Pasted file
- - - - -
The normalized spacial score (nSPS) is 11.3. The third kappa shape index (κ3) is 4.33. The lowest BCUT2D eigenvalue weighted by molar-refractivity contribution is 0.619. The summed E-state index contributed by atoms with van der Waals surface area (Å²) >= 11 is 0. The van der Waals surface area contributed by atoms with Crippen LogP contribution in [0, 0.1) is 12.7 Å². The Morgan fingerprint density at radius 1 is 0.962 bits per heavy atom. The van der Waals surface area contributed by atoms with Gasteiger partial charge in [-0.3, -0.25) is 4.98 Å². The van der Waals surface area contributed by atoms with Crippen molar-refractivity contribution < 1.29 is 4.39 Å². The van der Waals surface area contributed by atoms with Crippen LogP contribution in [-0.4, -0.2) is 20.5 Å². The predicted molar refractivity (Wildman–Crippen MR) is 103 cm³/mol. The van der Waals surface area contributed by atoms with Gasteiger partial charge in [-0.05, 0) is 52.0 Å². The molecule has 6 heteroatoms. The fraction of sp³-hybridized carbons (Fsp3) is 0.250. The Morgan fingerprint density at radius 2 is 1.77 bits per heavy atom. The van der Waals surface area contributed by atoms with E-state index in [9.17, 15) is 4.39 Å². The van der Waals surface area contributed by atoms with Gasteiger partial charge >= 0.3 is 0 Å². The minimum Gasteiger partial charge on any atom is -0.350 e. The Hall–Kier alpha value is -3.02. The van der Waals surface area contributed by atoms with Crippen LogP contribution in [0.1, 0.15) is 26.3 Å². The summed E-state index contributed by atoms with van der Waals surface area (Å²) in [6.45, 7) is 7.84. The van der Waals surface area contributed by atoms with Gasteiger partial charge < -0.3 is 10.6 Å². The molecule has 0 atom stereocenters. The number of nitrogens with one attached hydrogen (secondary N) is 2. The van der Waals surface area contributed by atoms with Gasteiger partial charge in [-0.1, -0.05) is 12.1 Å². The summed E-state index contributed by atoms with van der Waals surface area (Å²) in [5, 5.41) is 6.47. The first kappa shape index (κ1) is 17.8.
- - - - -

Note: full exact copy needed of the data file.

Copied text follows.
The normalized spacial score (nSPS) is 11.3. The third kappa shape index (κ3) is 4.33. The lowest BCUT2D eigenvalue weighted by molar-refractivity contribution is 0.619. The summed E-state index contributed by atoms with van der Waals surface area (Å²) >= 11 is 0. The van der Waals surface area contributed by atoms with Crippen LogP contribution in [0, 0.1) is 12.7 Å². The Morgan fingerprint density at radius 1 is 0.962 bits per heavy atom. The van der Waals surface area contributed by atoms with Gasteiger partial charge in [-0.3, -0.25) is 4.98 Å². The van der Waals surface area contributed by atoms with Crippen molar-refractivity contribution < 1.29 is 4.39 Å². The van der Waals surface area contributed by atoms with Crippen LogP contribution in [-0.4, -0.2) is 20.5 Å². The predicted molar refractivity (Wildman–Crippen MR) is 103 cm³/mol. The van der Waals surface area contributed by atoms with Gasteiger partial charge in [-0.05, 0) is 52.0 Å². The molecule has 6 heteroatoms. The fraction of sp³-hybridized carbons (Fsp3) is 0.250. The Morgan fingerprint density at radius 2 is 1.77 bits per heavy atom. The van der Waals surface area contributed by atoms with E-state index in [9.17, 15) is 4.39 Å². The van der Waals surface area contributed by atoms with Gasteiger partial charge >= 0.3 is 0 Å². The minimum Gasteiger partial charge on any atom is -0.350 e. The Hall–Kier alpha value is -3.02. The van der Waals surface area contributed by atoms with Crippen LogP contribution in [0.1, 0.15) is 26.3 Å². The summed E-state index contributed by atoms with van der Waals surface area (Å²) in [6.45, 7) is 7.84. The van der Waals surface area contributed by atoms with Gasteiger partial charge < -0.3 is 10.6 Å². The molecule has 0 atom stereocenters. The number of nitrogens with one attached hydrogen (secondary N) is 2. The van der Waals surface area contributed by atoms with Gasteiger partial charge in [-0.1, -0.05) is 12.1 Å². The summed E-state index contributed by atoms with van der Waals surface area (Å²) in [5, 5.41) is 6.47. The first kappa shape index (κ1) is 17.8.